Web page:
Transient receptor potential cation channel, subfamily V, member 3, also known as TRPV3, is a human gene encoding the protein of the same name.
The TRPV3 protein belongs to a family of nonselective cation channels that function in a variety of processes, including temperature sensation and vasoregulation. The thermosensitive members of this family are expressed in subsets of sensory neurons that terminate in the skin, and are activated at distinct physiological temperatures. This channel is activated at temperatures between 22 and 40 degrees C. The gene lies in close proximity to another family member (TRPV1) gene on chromosome 17, and the two encoded proteins are thought to associate with each other to form heteromeric channels.
The TRPV3 channel is widely expressed in the human body, especially in the skin in keratinocytes, but also in the brain. It functions as a molecular sensor for innocuous warm temperatures. Mice lacking these protein are unable to sense elevated temperatures (>33 °C) but are able to sense cold and noxious heat. In addition to thermosensation TRPV3 channels seem to play a role in hair growth because mutations in the TRPV3 gene cause hair loss in mice. The role of TRPV3 channels in the brain is unclear, but researchers found that they play a role in mood regulation, and that a protective effects of Incensole acetate were partially mediated by TRPV3 channels.
The TRPV3 channel is directly activated by various natural compounds like carvacrol, thymol and eugenol. Several other monoterpenoids which cause either feeling of warmth or are skin sensitizers can also open the channel. Monoterpenoids also induce agonist-specific desensitization of TRPV3 channels in a calcium-independent manner.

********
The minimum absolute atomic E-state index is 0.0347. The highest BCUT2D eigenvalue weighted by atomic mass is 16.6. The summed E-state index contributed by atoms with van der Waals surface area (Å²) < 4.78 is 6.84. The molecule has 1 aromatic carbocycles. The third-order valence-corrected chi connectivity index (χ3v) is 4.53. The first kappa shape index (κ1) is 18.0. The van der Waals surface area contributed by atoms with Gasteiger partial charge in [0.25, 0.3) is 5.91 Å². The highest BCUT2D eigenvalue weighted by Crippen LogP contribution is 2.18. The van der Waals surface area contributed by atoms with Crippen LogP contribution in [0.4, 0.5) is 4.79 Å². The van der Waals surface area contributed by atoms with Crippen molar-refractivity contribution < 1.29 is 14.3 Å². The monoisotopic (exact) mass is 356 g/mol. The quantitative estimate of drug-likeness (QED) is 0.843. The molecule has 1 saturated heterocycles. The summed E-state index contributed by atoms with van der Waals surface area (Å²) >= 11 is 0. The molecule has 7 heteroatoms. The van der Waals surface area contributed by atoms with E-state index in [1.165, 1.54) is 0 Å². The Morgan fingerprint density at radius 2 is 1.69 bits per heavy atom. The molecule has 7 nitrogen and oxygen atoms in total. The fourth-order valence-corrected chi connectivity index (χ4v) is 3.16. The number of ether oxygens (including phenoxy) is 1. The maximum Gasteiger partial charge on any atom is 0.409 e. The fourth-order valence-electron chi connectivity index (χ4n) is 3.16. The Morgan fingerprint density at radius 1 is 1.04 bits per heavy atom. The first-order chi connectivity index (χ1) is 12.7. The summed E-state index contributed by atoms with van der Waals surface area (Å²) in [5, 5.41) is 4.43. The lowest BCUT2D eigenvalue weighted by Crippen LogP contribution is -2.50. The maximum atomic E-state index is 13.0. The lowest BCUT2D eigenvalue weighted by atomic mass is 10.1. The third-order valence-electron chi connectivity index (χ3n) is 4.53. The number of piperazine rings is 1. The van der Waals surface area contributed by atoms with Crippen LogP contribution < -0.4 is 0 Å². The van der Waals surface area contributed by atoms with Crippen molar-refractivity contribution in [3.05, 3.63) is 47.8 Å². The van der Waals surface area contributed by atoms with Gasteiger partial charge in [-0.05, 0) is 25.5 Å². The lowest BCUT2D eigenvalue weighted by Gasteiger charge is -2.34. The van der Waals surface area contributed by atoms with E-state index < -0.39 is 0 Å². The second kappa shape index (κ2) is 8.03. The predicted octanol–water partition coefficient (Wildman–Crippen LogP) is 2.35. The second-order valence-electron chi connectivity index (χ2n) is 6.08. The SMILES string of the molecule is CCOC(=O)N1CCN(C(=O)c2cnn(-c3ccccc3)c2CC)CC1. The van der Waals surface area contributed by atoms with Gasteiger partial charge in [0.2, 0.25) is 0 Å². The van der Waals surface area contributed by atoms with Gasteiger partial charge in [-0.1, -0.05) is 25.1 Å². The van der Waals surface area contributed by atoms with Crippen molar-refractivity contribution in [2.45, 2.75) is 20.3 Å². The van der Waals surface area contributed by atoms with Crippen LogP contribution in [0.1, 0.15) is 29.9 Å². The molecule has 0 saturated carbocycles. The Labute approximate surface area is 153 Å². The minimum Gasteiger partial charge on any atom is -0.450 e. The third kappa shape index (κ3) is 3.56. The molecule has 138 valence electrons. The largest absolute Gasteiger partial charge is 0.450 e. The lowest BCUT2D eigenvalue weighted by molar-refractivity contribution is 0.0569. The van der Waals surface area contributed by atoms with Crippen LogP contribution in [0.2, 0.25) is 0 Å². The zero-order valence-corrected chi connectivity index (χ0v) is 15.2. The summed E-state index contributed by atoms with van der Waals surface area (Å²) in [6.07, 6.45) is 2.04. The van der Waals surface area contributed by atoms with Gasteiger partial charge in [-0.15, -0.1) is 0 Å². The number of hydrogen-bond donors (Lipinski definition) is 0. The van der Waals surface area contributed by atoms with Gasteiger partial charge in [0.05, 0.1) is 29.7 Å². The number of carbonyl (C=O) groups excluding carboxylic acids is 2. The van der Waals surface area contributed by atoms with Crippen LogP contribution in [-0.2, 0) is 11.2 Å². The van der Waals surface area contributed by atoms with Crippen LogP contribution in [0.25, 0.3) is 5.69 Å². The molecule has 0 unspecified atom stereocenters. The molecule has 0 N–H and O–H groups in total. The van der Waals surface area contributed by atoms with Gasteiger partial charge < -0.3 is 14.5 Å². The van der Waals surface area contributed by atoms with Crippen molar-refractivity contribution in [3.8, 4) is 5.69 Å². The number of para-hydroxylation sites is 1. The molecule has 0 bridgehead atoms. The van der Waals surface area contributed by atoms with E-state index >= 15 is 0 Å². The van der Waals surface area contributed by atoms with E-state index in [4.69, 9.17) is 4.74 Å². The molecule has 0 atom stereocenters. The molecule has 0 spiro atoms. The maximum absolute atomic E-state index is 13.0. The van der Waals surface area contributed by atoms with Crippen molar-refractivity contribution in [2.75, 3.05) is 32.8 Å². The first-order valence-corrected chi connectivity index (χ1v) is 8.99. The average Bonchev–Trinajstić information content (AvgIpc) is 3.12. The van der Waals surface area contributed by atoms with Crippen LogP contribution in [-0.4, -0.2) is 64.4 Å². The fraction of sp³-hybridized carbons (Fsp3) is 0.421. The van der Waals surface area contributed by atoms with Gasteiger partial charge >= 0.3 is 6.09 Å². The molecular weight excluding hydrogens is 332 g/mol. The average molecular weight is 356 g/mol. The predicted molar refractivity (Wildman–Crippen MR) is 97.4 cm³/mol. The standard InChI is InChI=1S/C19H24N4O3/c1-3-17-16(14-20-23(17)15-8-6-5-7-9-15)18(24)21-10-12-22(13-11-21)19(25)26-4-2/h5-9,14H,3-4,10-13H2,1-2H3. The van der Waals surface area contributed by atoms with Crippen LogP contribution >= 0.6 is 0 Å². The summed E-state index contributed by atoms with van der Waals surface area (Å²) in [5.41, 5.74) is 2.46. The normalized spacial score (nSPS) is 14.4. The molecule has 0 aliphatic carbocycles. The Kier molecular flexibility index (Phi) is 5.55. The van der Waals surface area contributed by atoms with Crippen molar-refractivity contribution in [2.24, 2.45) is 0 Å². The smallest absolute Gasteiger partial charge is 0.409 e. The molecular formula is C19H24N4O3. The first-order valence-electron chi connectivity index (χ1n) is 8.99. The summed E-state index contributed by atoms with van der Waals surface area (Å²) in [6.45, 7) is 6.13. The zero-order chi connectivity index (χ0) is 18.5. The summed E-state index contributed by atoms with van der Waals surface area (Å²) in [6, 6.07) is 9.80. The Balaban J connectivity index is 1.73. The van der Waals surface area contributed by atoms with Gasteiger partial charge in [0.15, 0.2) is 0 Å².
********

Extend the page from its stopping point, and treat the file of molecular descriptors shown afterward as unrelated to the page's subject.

^Peier AM, Reeve AJ, Andersson DA et al. (2002). "A heat-sensitive TRP channel expressed in keratinocytes". Science296 (5575): 2046–9. doi:10.1126/science.1073140. PMID12016205.CS1 maint: Explicit use of et al. (link)
^Moqrich A, Hwang SW, Earley TJ et al. (2005). "Impaired thermosensation in mice lacking TRPV3, a heat and camphor sensor in the skin". Science307 (5714): 1468–72. doi:10.1126/science.1108609. PMID15746429.CS1 maint: Explicit use of et al. (link)
^Imura K, Yoshioka T, Hikita I et al. (2007). "Influence of TRPV3 mutation on hair growth cycle in mice". Biochem. Biophys. Res. Commun.363 (3): 479–83. doi:10.1016/j.bbrc.2007.08.170. PMID17888882.CS1 maint: Explicit use of et al. (link)
^Moussaieff A, Yu J, Zhu H, Gattoni-Celli S, Shohami E, Kindy MS et al. (2012). "Protective effects of incensole acetate on cerebral ischemic injury". Brain Res1443: 89–97. doi:10.1016/j.brainres.2012.01.001. PMID22284622.CS1 maint: Explicit use of et al. (link)
^Xu H, Delling M, Jun JC, Clapham DE (2006). "Oregano, thyme and clove-derived flavors and skin sensitizers activate specific TRP channels". Nat. Neurosci.9 (5): 628–35. doi:10.1038/nn1692. PMID16617338.
Islam, Md. Shahidul (January 2011). Transient Receptor Potential Channels. Advances in Experimental Medicine and Biology 704. Berlin: Springer. p. 700. ISBN978-94-007-0264-6.
Clapham DE, Julius D, Montell C, Schultz G (2006). "International Union of Pharmacology. XLIX. Nomenclature and structure-function relationships of transient receptor potential channels.". Pharmacol. Rev.57 (4): 427–50. doi:10.1124/pr.57.4.6. PMID16382100.